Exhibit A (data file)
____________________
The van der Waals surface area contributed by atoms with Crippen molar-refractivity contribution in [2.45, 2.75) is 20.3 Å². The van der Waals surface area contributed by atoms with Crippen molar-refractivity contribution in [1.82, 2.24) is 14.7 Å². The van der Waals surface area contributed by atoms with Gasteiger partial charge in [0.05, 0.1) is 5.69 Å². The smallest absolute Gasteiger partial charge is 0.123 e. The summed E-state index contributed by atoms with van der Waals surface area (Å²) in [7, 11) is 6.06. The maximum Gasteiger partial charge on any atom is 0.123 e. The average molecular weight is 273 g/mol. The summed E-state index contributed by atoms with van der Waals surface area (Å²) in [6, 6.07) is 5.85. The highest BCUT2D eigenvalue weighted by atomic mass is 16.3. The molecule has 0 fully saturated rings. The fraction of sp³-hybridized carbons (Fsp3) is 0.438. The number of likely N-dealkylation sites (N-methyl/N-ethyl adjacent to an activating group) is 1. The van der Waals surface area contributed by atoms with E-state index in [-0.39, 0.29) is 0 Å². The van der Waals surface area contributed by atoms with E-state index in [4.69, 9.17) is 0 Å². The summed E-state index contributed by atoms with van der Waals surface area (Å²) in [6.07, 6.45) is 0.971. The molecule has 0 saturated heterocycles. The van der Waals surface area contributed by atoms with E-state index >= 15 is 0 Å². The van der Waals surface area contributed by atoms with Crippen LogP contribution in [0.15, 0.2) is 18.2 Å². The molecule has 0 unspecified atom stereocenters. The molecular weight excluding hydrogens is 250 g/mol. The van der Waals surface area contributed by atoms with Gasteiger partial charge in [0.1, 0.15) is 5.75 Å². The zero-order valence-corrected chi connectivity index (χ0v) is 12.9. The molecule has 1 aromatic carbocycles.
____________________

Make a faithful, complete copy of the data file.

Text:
The van der Waals surface area contributed by atoms with Crippen molar-refractivity contribution in [2.45, 2.75) is 20.3 Å². The van der Waals surface area contributed by atoms with Crippen molar-refractivity contribution in [1.82, 2.24) is 14.7 Å². The van der Waals surface area contributed by atoms with Gasteiger partial charge in [0.05, 0.1) is 5.69 Å². The smallest absolute Gasteiger partial charge is 0.123 e. The summed E-state index contributed by atoms with van der Waals surface area (Å²) in [7, 11) is 6.06. The maximum Gasteiger partial charge on any atom is 0.123 e. The average molecular weight is 273 g/mol. The summed E-state index contributed by atoms with van der Waals surface area (Å²) in [6, 6.07) is 5.85. The highest BCUT2D eigenvalue weighted by atomic mass is 16.3. The molecule has 0 fully saturated rings. The fraction of sp³-hybridized carbons (Fsp3) is 0.438. The number of likely N-dealkylation sites (N-methyl/N-ethyl adjacent to an activating group) is 1. The van der Waals surface area contributed by atoms with E-state index in [-0.39, 0.29) is 0 Å². The van der Waals surface area contributed by atoms with E-state index in [4.69, 9.17) is 0 Å². The summed E-state index contributed by atoms with van der Waals surface area (Å²) in [6.07, 6.45) is 0.971. The molecule has 0 saturated heterocycles. The van der Waals surface area contributed by atoms with E-state index >= 15 is 0 Å². The van der Waals surface area contributed by atoms with Crippen LogP contribution in [0.15, 0.2) is 18.2 Å². The molecule has 0 unspecified atom stereocenters. The molecular weight excluding hydrogens is 250 g/mol. The van der Waals surface area contributed by atoms with Gasteiger partial charge in [0.1, 0.15) is 5.75 Å². The zero-order valence-corrected chi connectivity index (χ0v) is 12.9. The molecule has 1 aromatic carbocycles.